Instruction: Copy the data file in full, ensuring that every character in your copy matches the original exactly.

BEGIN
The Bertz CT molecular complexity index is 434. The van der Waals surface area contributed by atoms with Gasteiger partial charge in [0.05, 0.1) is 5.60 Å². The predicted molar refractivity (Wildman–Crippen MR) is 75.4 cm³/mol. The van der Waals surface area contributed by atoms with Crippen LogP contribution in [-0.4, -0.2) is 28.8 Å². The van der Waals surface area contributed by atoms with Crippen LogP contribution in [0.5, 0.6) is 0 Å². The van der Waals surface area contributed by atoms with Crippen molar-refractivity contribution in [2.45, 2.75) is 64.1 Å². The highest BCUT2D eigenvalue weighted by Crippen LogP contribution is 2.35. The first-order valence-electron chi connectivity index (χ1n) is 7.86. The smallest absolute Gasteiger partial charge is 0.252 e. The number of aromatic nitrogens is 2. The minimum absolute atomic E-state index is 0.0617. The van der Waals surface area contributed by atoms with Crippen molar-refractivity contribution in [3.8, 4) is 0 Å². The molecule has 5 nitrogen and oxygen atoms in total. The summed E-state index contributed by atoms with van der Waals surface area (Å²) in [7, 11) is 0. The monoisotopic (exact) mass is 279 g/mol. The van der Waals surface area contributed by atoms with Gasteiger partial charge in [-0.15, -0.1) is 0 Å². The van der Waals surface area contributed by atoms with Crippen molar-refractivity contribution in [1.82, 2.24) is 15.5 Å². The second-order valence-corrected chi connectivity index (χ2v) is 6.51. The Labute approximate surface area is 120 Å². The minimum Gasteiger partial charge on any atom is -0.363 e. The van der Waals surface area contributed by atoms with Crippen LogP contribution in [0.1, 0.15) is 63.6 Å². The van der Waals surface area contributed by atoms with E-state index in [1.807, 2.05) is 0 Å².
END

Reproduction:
The Bertz CT molecular complexity index is 434. The van der Waals surface area contributed by atoms with Gasteiger partial charge in [0.05, 0.1) is 5.60 Å². The predicted molar refractivity (Wildman–Crippen MR) is 75.4 cm³/mol. The van der Waals surface area contributed by atoms with Crippen LogP contribution in [-0.4, -0.2) is 28.8 Å². The van der Waals surface area contributed by atoms with Crippen LogP contribution in [0.5, 0.6) is 0 Å². The van der Waals surface area contributed by atoms with Crippen molar-refractivity contribution in [2.45, 2.75) is 64.1 Å². The highest BCUT2D eigenvalue weighted by Crippen LogP contribution is 2.35. The first-order valence-electron chi connectivity index (χ1n) is 7.86. The smallest absolute Gasteiger partial charge is 0.252 e. The number of aromatic nitrogens is 2. The minimum absolute atomic E-state index is 0.0617. The van der Waals surface area contributed by atoms with Crippen molar-refractivity contribution in [3.8, 4) is 0 Å². The molecule has 5 nitrogen and oxygen atoms in total. The summed E-state index contributed by atoms with van der Waals surface area (Å²) in [7, 11) is 0. The monoisotopic (exact) mass is 279 g/mol. The van der Waals surface area contributed by atoms with Gasteiger partial charge in [-0.15, -0.1) is 0 Å². The van der Waals surface area contributed by atoms with Crippen molar-refractivity contribution in [1.82, 2.24) is 15.5 Å². The second-order valence-corrected chi connectivity index (χ2v) is 6.51. The Labute approximate surface area is 120 Å². The minimum Gasteiger partial charge on any atom is -0.363 e. The van der Waals surface area contributed by atoms with Crippen LogP contribution in [0.1, 0.15) is 63.6 Å². The van der Waals surface area contributed by atoms with E-state index in [1.807, 2.05) is 0 Å².